Local, organic and mobile Web searchers expect to find accurate, updated business information on the go, and they reward such businesses with phone calls, walk-in traffic, coupon redemptions, rich media views, social shares, check-ins and clicks to shopping.
Manufacturers with dealerships nationwide, e.g., windows, carpets, power tools, bikes, motor vehicles, etc., all have this unique opportunity to provide the search engines with their most recent, updated business information at the location level.
The same thing goes for services like “credit repair,” servicing the entire U.S. geographic population down to the neighborhood level. Franchises with physical storefront locations in various city locations. Insurance companies with thousands of individual agents at different office locations.
Building materials stores like Home Depot, Ace Hardware, Lowes, etc. Electronics and computers stores like Frye’s and Best Buy − they all stand to gain by providing search engines with recent, updated business information at the local level.
Build and optimize a location landing page for each individual location. Make sure to arrange for the instant publication of any changes on the Web and mobile Web with consistency and accuracy.
- Edit Operating Hours as needed
- Holiday hours
- Manage Coupons
- National, Regional, Local
- Manage Local Pictures/Images
- Storefront Locations, Managers, Employee of the Month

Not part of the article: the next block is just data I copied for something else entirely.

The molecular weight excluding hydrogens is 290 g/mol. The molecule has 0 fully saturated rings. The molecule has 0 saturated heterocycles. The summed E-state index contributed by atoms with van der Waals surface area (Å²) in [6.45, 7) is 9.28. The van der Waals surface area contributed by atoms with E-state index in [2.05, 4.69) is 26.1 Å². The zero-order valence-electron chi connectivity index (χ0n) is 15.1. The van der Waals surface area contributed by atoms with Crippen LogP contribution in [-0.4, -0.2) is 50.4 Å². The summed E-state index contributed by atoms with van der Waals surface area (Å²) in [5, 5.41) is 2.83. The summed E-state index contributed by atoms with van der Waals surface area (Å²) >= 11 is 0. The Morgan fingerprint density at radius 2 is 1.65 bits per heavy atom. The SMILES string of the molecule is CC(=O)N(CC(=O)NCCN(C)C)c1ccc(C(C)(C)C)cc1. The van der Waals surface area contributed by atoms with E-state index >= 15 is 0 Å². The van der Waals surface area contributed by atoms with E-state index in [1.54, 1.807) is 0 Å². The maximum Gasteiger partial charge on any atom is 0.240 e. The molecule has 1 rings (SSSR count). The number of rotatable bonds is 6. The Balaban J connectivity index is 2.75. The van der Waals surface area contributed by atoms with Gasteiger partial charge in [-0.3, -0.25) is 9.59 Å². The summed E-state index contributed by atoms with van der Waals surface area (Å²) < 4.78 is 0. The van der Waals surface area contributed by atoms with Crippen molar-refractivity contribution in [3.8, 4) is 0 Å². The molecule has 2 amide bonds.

- Monitor and update Social Networks via analytics data
- Text to phone promotions
- Add local Call to Action
Include a breadcrumb for all the state, city and location landing pages. Link each location landing page with all social links from CitySearch, Yelp and others. Ensure that you take the time to optimize your business data and bulk feed to the Information Services: Info USA, Localeze and Acqiom, as well as all the IYPs (Internet Yellow Pages etc.).
In closing, a bit of good news: comScore just reported $50 billion in U.S. retail ecommerce spending during the last quarter, up 14 percent vs. 2010. Online retailers sold almost $50 billion worth of goods to U.S. consumers in the last quarter. That made it a solid year, as 2011 ecommerce sales increased 13 percent over 2010 for a record $161.5 billion in sales.
The future could be promising for retailers, and it will be more so for those that optimize for local search, the mobile Web and organic listings.
Opinions expressed in this article are those of the guest author and not necessarily Search Engine Land. Staff authors are listed here.